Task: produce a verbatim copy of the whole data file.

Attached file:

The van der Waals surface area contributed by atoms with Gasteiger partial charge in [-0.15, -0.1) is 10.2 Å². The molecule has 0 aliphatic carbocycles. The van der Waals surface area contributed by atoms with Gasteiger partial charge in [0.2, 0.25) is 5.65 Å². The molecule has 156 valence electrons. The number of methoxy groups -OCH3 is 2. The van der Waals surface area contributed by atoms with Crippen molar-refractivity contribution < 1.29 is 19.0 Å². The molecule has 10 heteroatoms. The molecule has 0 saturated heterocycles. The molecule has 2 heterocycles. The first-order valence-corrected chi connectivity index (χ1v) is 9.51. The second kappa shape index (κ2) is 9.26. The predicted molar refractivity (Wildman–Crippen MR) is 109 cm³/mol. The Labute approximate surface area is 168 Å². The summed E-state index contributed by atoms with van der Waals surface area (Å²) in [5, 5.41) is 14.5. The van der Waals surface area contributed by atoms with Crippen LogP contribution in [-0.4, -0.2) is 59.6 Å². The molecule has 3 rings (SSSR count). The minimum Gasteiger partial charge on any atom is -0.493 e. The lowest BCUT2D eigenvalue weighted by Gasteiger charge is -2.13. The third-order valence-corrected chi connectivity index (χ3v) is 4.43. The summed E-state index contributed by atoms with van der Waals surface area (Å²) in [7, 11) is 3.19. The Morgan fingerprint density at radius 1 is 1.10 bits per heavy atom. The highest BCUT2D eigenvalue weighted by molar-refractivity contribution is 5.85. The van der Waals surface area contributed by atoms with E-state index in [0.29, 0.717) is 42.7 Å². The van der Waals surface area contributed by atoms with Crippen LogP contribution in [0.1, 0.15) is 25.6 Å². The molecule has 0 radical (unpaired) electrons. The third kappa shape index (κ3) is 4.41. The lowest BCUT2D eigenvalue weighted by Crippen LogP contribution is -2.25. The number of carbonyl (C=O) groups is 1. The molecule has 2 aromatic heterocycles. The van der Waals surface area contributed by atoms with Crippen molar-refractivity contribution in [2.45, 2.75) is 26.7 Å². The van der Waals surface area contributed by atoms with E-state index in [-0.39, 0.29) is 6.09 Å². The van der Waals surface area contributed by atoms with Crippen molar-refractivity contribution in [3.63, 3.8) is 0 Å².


The van der Waals surface area contributed by atoms with Gasteiger partial charge in [-0.15, -0.1) is 10.2 Å². The molecule has 0 aliphatic carbocycles. The van der Waals surface area contributed by atoms with Gasteiger partial charge in [0.2, 0.25) is 5.65 Å². The molecule has 156 valence electrons. The number of methoxy groups -OCH3 is 2. The van der Waals surface area contributed by atoms with Crippen molar-refractivity contribution < 1.29 is 19.0 Å². The molecule has 10 heteroatoms. The molecule has 0 saturated heterocycles. The molecule has 2 heterocycles. The first-order valence-corrected chi connectivity index (χ1v) is 9.51. The second kappa shape index (κ2) is 9.26. The predicted molar refractivity (Wildman–Crippen MR) is 109 cm³/mol. The Labute approximate surface area is 168 Å². The summed E-state index contributed by atoms with van der Waals surface area (Å²) in [5, 5.41) is 14.5. The van der Waals surface area contributed by atoms with Crippen LogP contribution in [-0.4, -0.2) is 59.6 Å². The molecule has 3 rings (SSSR count). The minimum Gasteiger partial charge on any atom is -0.493 e. The lowest BCUT2D eigenvalue weighted by Gasteiger charge is -2.13. The third-order valence-corrected chi connectivity index (χ3v) is 4.43. The summed E-state index contributed by atoms with van der Waals surface area (Å²) in [7, 11) is 3.19. The Morgan fingerprint density at radius 1 is 1.10 bits per heavy atom. The highest BCUT2D eigenvalue weighted by molar-refractivity contribution is 5.85. The van der Waals surface area contributed by atoms with E-state index in [0.29, 0.717) is 42.7 Å². The van der Waals surface area contributed by atoms with Crippen LogP contribution in [0.1, 0.15) is 25.6 Å². The molecule has 0 radical (unpaired) electrons. The third kappa shape index (κ3) is 4.41. The lowest BCUT2D eigenvalue weighted by Crippen LogP contribution is -2.25. The number of carbonyl (C=O) groups is 1. The molecule has 2 aromatic heterocycles. The van der Waals surface area contributed by atoms with Crippen molar-refractivity contribution in [2.45, 2.75) is 26.7 Å². The van der Waals surface area contributed by atoms with E-state index in [-0.39, 0.29) is 6.09 Å². The van der Waals surface area contributed by atoms with Crippen molar-refractivity contribution in [3.63, 3.8) is 0 Å².